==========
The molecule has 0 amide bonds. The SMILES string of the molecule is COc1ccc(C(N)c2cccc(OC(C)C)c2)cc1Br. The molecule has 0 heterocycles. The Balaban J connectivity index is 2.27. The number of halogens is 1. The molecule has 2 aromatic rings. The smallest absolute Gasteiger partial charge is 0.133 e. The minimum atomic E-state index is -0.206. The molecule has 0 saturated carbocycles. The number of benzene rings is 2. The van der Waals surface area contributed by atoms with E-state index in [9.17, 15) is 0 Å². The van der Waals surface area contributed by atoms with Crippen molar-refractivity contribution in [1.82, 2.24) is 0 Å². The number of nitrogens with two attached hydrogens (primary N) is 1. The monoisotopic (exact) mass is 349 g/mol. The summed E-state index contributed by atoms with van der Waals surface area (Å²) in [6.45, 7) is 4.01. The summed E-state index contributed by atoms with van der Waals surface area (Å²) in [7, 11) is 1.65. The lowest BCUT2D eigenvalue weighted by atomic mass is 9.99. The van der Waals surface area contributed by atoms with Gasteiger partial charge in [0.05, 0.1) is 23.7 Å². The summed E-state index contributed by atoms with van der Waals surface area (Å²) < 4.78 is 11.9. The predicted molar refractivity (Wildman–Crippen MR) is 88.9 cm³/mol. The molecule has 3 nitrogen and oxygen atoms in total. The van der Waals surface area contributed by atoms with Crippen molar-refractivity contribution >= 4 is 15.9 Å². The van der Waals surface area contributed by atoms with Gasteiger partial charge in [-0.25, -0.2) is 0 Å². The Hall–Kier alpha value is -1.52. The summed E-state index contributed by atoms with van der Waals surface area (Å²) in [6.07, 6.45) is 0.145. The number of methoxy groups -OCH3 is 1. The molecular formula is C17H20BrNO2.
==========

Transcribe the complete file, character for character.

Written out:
The molecule has 0 amide bonds. The SMILES string of the molecule is COc1ccc(C(N)c2cccc(OC(C)C)c2)cc1Br. The molecule has 0 heterocycles. The Balaban J connectivity index is 2.27. The number of halogens is 1. The molecule has 2 aromatic rings. The smallest absolute Gasteiger partial charge is 0.133 e. The minimum atomic E-state index is -0.206. The molecule has 0 saturated carbocycles. The number of benzene rings is 2. The van der Waals surface area contributed by atoms with E-state index in [9.17, 15) is 0 Å². The van der Waals surface area contributed by atoms with Crippen molar-refractivity contribution in [1.82, 2.24) is 0 Å². The number of nitrogens with two attached hydrogens (primary N) is 1. The monoisotopic (exact) mass is 349 g/mol. The summed E-state index contributed by atoms with van der Waals surface area (Å²) in [6.45, 7) is 4.01. The summed E-state index contributed by atoms with van der Waals surface area (Å²) in [7, 11) is 1.65. The lowest BCUT2D eigenvalue weighted by atomic mass is 9.99. The van der Waals surface area contributed by atoms with Gasteiger partial charge in [0.05, 0.1) is 23.7 Å². The summed E-state index contributed by atoms with van der Waals surface area (Å²) < 4.78 is 11.9. The predicted molar refractivity (Wildman–Crippen MR) is 88.9 cm³/mol. The molecule has 3 nitrogen and oxygen atoms in total. The van der Waals surface area contributed by atoms with Crippen molar-refractivity contribution >= 4 is 15.9 Å². The van der Waals surface area contributed by atoms with Gasteiger partial charge in [-0.25, -0.2) is 0 Å². The Hall–Kier alpha value is -1.52. The summed E-state index contributed by atoms with van der Waals surface area (Å²) in [6.07, 6.45) is 0.145. The number of methoxy groups -OCH3 is 1. The molecular formula is C17H20BrNO2.